May 12, 2014

DYER BALLS? REALLY?

Our family has always been looking for ways to eliminate chemicals from our lives. This goes back at least three generations. We now have more access to more chemicals than ever before. It is important to find places that you can get away from unneeded chemicals and look for reasonable alternatives. Our family was recently introduced to Norwex. They market a wool dryer ball that they suggest using instead of the perfumed dryer sheets. This really intrigued me. I did a little research and decided that I wanted to give dryer balls a try, so I got crafty making something similar to the Norwex product.

Gather your supplies.

I used a wool sweater that had accidentally been felted, and wool yarn that was left over from a different project. The yarn needs to be at least 80 percent wool, but 100 percent is best.
Cutting strips.

I started by cutting the sweater into thin strips. They were about 1/2 inch wide.
Making a ball.

When I had a few strips cut I wound them into a ball. I made the ball as tight as I could hold it. Then I sewed through the ball to hold it in place while I wound the yarn around it.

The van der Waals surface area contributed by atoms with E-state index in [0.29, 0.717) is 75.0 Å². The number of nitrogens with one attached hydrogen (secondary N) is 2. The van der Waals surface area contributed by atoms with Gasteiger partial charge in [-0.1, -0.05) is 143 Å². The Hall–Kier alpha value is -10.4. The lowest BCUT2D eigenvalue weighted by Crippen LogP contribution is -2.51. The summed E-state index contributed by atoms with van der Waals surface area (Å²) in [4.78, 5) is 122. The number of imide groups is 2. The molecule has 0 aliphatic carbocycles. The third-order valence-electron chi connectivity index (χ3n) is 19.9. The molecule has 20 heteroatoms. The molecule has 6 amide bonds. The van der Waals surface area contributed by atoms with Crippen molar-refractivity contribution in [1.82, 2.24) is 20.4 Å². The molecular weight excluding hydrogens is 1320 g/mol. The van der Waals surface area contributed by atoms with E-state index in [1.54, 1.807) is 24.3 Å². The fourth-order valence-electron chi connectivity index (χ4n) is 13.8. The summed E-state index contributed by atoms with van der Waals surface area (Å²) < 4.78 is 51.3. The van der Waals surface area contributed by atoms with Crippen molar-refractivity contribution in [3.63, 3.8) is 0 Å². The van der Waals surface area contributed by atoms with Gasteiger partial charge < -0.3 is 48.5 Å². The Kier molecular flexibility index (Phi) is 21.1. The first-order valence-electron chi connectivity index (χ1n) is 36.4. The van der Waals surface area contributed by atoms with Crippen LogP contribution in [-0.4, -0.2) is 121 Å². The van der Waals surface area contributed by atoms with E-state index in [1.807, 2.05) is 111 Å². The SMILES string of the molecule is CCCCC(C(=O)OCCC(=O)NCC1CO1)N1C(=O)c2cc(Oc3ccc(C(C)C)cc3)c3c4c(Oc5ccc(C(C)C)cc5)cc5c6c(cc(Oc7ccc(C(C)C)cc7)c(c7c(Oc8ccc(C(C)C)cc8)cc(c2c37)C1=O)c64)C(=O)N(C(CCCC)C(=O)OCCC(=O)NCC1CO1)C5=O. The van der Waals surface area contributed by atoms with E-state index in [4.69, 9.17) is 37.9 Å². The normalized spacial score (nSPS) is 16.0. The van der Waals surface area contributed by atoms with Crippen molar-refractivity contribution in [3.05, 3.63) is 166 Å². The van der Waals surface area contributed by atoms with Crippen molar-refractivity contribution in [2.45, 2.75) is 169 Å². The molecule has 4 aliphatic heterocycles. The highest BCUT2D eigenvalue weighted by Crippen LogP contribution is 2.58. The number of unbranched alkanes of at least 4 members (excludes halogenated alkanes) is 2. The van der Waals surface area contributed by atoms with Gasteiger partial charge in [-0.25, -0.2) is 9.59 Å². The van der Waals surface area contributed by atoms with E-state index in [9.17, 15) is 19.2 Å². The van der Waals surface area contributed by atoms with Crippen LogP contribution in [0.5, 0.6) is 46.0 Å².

Winding the yarn.

After the ball was formed and stitched I wound the wool yarn around it. Use a good quantity of yarn. Make sure none of the sweater shows through. You are going to felt the wool yarn onto the wool ball that you have just made.  I made my dryer balls roughly the size of a tennis ball. When you have finished wrapping the yarn around the ball tuck the ends of the yarn inside the ball. You want to secure the ends well.
Ready for the felting.

Place your dry ball down into a leg of pantyhose or a knee high stocking. This will hold your yarn in place for the felting process. Throw that lumpy looking thing into the washing machine with a load of heavy clothes that you want to use hot water on. You can wash them separately but that is a little wasteful. Keep cycling the dryer balls through each load of laundry until they are adequately felted. It may take 3-5 cycles to get a good felting. You will know they are felted when you can sort of scrape your finger nail across the yarn without it separating easily. Agitation and heat are the combination that creates felting in wool items. Agitation is the greatest contributor.

After months of use.

I made three dryer balls, and you can see they are not exactly the same size. I have been using mine for months and I am happy with their usefulness. I add essential oils to the dryer balls to impart a light fragrance to my clothing. It is nicely subtle. During the winter months there is some static on some loads. I can deal with that if I know I am eliminating chemicals. You can see that the yarn has started to pill a little. This does not affect their usefulness and doesn't bother me. I think you should get crafty and make some dryer balls. It is a quick and effective way to eliminate some chemicals from your lives.